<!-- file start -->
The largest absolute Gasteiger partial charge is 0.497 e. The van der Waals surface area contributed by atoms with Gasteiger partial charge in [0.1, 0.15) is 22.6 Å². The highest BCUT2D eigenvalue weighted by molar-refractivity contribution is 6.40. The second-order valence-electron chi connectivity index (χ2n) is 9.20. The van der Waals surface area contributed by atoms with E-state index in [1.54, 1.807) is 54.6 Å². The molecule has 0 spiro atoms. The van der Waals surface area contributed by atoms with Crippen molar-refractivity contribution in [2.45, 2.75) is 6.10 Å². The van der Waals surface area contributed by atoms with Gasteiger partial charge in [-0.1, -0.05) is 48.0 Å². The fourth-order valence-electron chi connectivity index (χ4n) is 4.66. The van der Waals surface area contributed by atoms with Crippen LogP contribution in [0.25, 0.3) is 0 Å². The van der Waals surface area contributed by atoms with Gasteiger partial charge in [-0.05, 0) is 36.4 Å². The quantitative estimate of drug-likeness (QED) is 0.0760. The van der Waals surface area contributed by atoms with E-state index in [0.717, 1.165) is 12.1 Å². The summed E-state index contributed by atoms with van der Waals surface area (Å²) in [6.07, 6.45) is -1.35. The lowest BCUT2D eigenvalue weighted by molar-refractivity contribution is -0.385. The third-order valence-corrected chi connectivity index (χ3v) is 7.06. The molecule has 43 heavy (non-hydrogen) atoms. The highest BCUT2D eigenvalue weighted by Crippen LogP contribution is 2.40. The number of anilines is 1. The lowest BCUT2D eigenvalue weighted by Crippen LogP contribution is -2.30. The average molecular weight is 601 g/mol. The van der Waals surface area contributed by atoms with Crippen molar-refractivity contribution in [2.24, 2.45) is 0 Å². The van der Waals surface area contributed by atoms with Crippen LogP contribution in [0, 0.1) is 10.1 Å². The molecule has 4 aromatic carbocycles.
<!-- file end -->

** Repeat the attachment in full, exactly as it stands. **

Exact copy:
The largest absolute Gasteiger partial charge is 0.497 e. The van der Waals surface area contributed by atoms with Gasteiger partial charge in [0.1, 0.15) is 22.6 Å². The highest BCUT2D eigenvalue weighted by molar-refractivity contribution is 6.40. The second-order valence-electron chi connectivity index (χ2n) is 9.20. The van der Waals surface area contributed by atoms with E-state index in [1.54, 1.807) is 54.6 Å². The molecule has 0 spiro atoms. The van der Waals surface area contributed by atoms with Crippen molar-refractivity contribution in [2.45, 2.75) is 6.10 Å². The van der Waals surface area contributed by atoms with Gasteiger partial charge in [-0.1, -0.05) is 48.0 Å². The fourth-order valence-electron chi connectivity index (χ4n) is 4.66. The van der Waals surface area contributed by atoms with Crippen LogP contribution in [0.25, 0.3) is 0 Å². The van der Waals surface area contributed by atoms with Gasteiger partial charge in [-0.05, 0) is 36.4 Å². The quantitative estimate of drug-likeness (QED) is 0.0760. The van der Waals surface area contributed by atoms with E-state index in [0.717, 1.165) is 12.1 Å². The summed E-state index contributed by atoms with van der Waals surface area (Å²) in [6.07, 6.45) is -1.35. The lowest BCUT2D eigenvalue weighted by molar-refractivity contribution is -0.385. The third-order valence-corrected chi connectivity index (χ3v) is 7.06. The molecule has 43 heavy (non-hydrogen) atoms. The highest BCUT2D eigenvalue weighted by Crippen LogP contribution is 2.40. The number of anilines is 1. The lowest BCUT2D eigenvalue weighted by Crippen LogP contribution is -2.30. The average molecular weight is 601 g/mol. The van der Waals surface area contributed by atoms with Crippen molar-refractivity contribution in [2.24, 2.45) is 0 Å². The van der Waals surface area contributed by atoms with Crippen LogP contribution in [0, 0.1) is 10.1 Å². The molecule has 4 aromatic carbocycles.